Friday, October 17, 2008

Pashinyan's English

The MP3 of Pashinyan's interview can be found on the Payqar site, and the full armenian text of the interview is at RFE/RL on Oct 16.
Here is the translation of his interview, for those interested:

Aghasi Yenokyan: Mr. Pashinyan, you have been underground yet it is clear from your articles that you are familiar with political developments in Armenia. You had announced a revolution. What happened to that revolution? Was it postponed? Was it silenced? Or, is it continuing now?

Nikol Pashinyan: In my opinion, nothing awful has happened to the revolution. On the contrary, the past nine months have shown that all non-revolutionary avenues of restoring legitimacy, constitutional order and rule by the people in Armenia have been exhausted.

Let’s take the recent elections in local self-government. The conclusion that can be drawn from those is the same: the people, to who belongs the exclusive constitutional right to constitute its rule, is denied the freedom and possibility to exercise that right.

Revolution is the only option left to restore that freedom and establish legitimacy in Armenia. It is in this context that I view the tactics of the opposition in the last 8 months. The people’s movement has refrained from taking rough steps, in a way giving the authorities a chance to demonstrate that it is possible to establish legitimacy, to reinstate civil rights, freedom of speech and free economic competition without a revolution, that is, without removing the current authorities. But the authorities have shown through their actions that the revolution is the only option left to establish legitimacy.

Beyond that, I want to stress that the revolution is the only option to restore the unification of the public because the citizens of Armenia can be unified only when the same body of laws apply to everyone, when those laws work to the same extent for everyone.

It goes without saying that our revolution should be velvety, bloodless, and peaceful; but that depends not as much on the opposition as it does on the authorities.

Aghasi Yenokyan: It is known that you are accused of the main crimes of March 1—of murders and other crimes. How do you answer to those accusations? Are you preparing to appear in court?

Nikol Pashinyan: I consider that those who were killed on March 1 are my brothers; their loss is a personal grief and tragedy for me and I feel obligated to their memory.

Yes, the authorities accuse us of murders coupled with mass unrest, meaning that they accuse us of organizing the murders of March 1. This is an unprecedented legal absurdity because that accusation assumes that not only the perpetrators of the murders have been revealed, but that it has been proven that they acted on the orders of the opposition. Yet not only have the authors of the murders not been revealed to date, but they are being carefully concealed by the prosecutors.

That which concerns my being in freedom, underground or in prison, frankly speaking those are not social situations for me, but different forms of struggle. I’ve been underground during this time because I think that at some point my appearance on the stage of a rally might be necessary for the popular movement—very necessary. If I see that the possibility of such a necessity is exhausted, I will choose prison without hesitation as a normal phase of the struggle.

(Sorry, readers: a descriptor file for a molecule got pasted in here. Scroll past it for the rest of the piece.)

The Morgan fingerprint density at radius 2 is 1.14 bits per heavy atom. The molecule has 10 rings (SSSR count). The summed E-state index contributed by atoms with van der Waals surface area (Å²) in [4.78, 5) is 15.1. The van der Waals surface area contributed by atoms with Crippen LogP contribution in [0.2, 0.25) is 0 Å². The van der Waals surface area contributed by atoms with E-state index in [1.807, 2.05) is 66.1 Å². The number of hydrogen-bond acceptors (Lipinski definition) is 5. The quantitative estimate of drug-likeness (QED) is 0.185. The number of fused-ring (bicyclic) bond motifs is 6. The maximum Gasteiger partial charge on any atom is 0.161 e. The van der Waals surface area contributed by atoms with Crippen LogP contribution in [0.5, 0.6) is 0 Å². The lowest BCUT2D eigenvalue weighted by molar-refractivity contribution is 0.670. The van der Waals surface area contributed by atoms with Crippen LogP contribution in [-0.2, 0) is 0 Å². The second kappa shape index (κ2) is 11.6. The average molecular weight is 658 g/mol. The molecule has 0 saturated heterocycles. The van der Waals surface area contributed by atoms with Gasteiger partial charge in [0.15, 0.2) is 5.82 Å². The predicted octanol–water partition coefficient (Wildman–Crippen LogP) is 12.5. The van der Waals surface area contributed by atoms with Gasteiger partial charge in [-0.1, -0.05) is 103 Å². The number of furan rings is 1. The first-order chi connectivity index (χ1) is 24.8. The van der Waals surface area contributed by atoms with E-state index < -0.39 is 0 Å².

Numerous famous activists have spent long years in prison in the name of the victory of the people. But neither prison nor the underground, nor freedom, can be en end in itself for the political activist.

By being underground for this long I also wanted to show that the national security services and police of the Republic of Armenia are sterile structures and are incapable of intellectual contest or struggle.

And, if one day people hear that they have arrested me, let them know that I have wished to be arrested, that I have opted to continue my struggle in prison.

Aghasi Yenokyan: There is the opinion that by letting the political prisoners free, it is possible to remove the current tension in the public. Do you agree? If yes, then why do you think the authorities have not opted for the easing of tensions?

Nikol Pashinyan: Candidly speaking, I am surprised by all those views that consider the freeing of political prisoners something that the authorities should do. We should understand that the authorities will free the political prisoners if they have no other options left, meaning that they have no other choice left. Denying choice to the authorities is the task of the Armenian National Congress, the task of the people’s movement.

If the authorities have the capability of keeping our comrades in prison, then it is we who have given them that capability. I call on all the participants of our movement and our sympathizers to look at the problem of our political prisoners from this perspective.

That which concerns the international community and the European Council, it is not principles that they protect; they react to power relations. If the movement is strong and systematic, the international community will help; it will defend the standards of international human rights. If the movement shows fear and is accommodating, the international community will forget its pronouncements on human rights and international conventions. This is a simple truth, and I think we should all consider this our point of departure.

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